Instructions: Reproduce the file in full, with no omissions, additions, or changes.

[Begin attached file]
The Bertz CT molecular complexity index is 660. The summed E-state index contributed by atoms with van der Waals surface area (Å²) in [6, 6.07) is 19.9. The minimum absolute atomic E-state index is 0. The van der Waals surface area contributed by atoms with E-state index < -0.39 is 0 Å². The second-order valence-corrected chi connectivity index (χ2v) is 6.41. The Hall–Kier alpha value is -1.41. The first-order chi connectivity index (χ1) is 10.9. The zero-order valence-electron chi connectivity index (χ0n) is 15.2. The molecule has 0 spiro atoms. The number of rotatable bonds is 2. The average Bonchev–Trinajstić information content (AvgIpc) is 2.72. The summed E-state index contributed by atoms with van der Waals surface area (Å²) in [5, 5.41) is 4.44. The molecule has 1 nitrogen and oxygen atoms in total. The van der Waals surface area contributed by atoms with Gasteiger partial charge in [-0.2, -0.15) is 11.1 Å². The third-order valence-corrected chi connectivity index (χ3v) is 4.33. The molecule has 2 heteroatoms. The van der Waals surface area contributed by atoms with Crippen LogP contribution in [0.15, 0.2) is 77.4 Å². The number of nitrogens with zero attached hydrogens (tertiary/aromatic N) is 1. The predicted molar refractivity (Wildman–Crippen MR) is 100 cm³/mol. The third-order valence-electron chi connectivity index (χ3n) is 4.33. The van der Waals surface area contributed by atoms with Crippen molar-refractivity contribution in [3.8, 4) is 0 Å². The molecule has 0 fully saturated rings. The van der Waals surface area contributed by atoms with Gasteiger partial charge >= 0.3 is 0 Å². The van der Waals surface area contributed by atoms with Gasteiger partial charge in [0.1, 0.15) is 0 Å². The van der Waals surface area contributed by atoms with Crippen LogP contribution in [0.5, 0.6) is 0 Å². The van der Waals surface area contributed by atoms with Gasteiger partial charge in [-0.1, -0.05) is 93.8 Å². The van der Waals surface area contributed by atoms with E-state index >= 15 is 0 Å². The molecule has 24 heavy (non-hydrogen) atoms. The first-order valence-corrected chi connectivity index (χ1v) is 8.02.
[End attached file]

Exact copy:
The Bertz CT molecular complexity index is 660. The summed E-state index contributed by atoms with van der Waals surface area (Å²) in [6, 6.07) is 19.9. The minimum absolute atomic E-state index is 0. The van der Waals surface area contributed by atoms with E-state index < -0.39 is 0 Å². The second-order valence-corrected chi connectivity index (χ2v) is 6.41. The Hall–Kier alpha value is -1.41. The first-order chi connectivity index (χ1) is 10.9. The zero-order valence-electron chi connectivity index (χ0n) is 15.2. The molecule has 0 spiro atoms. The number of rotatable bonds is 2. The average Bonchev–Trinajstić information content (AvgIpc) is 2.72. The summed E-state index contributed by atoms with van der Waals surface area (Å²) in [5, 5.41) is 4.44. The molecule has 1 nitrogen and oxygen atoms in total. The van der Waals surface area contributed by atoms with Gasteiger partial charge in [-0.2, -0.15) is 11.1 Å². The third-order valence-corrected chi connectivity index (χ3v) is 4.33. The molecule has 2 heteroatoms. The van der Waals surface area contributed by atoms with Crippen LogP contribution in [0.15, 0.2) is 77.4 Å². The number of nitrogens with zero attached hydrogens (tertiary/aromatic N) is 1. The predicted molar refractivity (Wildman–Crippen MR) is 100 cm³/mol. The third-order valence-electron chi connectivity index (χ3n) is 4.33. The van der Waals surface area contributed by atoms with Crippen molar-refractivity contribution in [3.8, 4) is 0 Å². The molecule has 0 fully saturated rings. The van der Waals surface area contributed by atoms with Gasteiger partial charge >= 0.3 is 0 Å². The van der Waals surface area contributed by atoms with Gasteiger partial charge in [0.1, 0.15) is 0 Å². The van der Waals surface area contributed by atoms with Crippen LogP contribution in [0.5, 0.6) is 0 Å². The van der Waals surface area contributed by atoms with Gasteiger partial charge in [-0.1, -0.05) is 93.8 Å². The van der Waals surface area contributed by atoms with E-state index >= 15 is 0 Å². The molecule has 24 heavy (non-hydrogen) atoms. The first-order valence-corrected chi connectivity index (χ1v) is 8.02.